Florida privacy clause could pose legal challenge if state sought total abortion ban

State constitution could offer protection against further restrictions
Florida Voice for the Unborn demonstration in Florida Capitol, May 24, 2022
Posted at 5:23 PM, Jun 24, 2022
and last updated 2022-06-24 17:23:13-04

WEST PALM BEACH, Fla. — The U.S. Supreme Court decision to overturn Roe v. Wade pushes abortion rights to the states.

Abortion remains legal in Florida, but a new law that takes effect July 1 would ban abortions after 15 weeks.

"But Florida has another wrinkle," WPTV legal analyst Michelle Suskauer said Friday.

The U.S. Constitution does not provide the language that protects a person's privacy. However, the Florida Constitution does have a privacy clause, which could open the door to litigation.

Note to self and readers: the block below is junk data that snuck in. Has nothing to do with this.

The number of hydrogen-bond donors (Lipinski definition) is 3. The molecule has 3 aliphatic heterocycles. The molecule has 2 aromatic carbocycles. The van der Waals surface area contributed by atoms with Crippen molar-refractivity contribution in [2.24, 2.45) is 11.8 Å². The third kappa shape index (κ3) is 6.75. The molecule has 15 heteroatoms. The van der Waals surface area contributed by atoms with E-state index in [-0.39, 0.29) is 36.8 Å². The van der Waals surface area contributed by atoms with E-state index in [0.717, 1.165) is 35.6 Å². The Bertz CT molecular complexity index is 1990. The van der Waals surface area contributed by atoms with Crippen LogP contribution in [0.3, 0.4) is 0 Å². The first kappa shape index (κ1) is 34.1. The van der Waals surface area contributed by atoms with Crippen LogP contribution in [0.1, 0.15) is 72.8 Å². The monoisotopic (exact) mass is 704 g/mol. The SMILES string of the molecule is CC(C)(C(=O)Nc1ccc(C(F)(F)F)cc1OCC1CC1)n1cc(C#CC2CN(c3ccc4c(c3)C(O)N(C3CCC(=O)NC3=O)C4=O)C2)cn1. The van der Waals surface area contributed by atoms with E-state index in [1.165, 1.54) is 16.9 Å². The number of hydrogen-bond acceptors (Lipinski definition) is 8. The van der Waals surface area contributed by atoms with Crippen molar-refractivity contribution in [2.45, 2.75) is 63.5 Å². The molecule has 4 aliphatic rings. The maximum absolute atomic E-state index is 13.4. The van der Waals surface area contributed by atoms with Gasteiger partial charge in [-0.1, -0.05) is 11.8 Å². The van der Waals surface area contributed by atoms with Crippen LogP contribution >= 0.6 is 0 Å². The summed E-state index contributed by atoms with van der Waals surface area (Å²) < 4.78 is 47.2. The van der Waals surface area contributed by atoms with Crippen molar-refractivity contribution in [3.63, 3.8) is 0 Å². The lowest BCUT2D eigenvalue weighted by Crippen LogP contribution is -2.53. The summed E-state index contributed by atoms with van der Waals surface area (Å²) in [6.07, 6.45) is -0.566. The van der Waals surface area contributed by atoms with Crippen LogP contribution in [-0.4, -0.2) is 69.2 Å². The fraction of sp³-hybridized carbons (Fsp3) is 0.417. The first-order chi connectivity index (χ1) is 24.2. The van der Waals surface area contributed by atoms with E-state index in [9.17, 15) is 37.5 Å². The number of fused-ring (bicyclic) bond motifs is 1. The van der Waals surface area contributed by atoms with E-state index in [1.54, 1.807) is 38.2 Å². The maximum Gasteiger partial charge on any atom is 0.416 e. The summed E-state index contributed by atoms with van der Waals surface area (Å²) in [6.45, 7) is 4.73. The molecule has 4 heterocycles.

RELATED: What does Supreme Court ruling mean for Florida's 15-week abortion ban?

"Can there be a total ban on abortions in the state of Florida if there is a Florida Constitution right to privacy? So that's going to be a question that's going to be litigated," Suskauer said.

According to the Tampa Bay Times, a 1989 Florida Supreme Court ruled that the state constitution offered extensive protections for abortion rights, citing the privacy clause.

Florida's new abortion law is already being challenged in state court. If state lawmakers were to pass further restrictions – like a total ban, as women's rights and pro-choice groups fear – more lawsuits would likely follow.

Thirteen states in the U.S. have trigger laws that immediately banned abortions with Friday's Supreme Court decision. Florida is not one of them.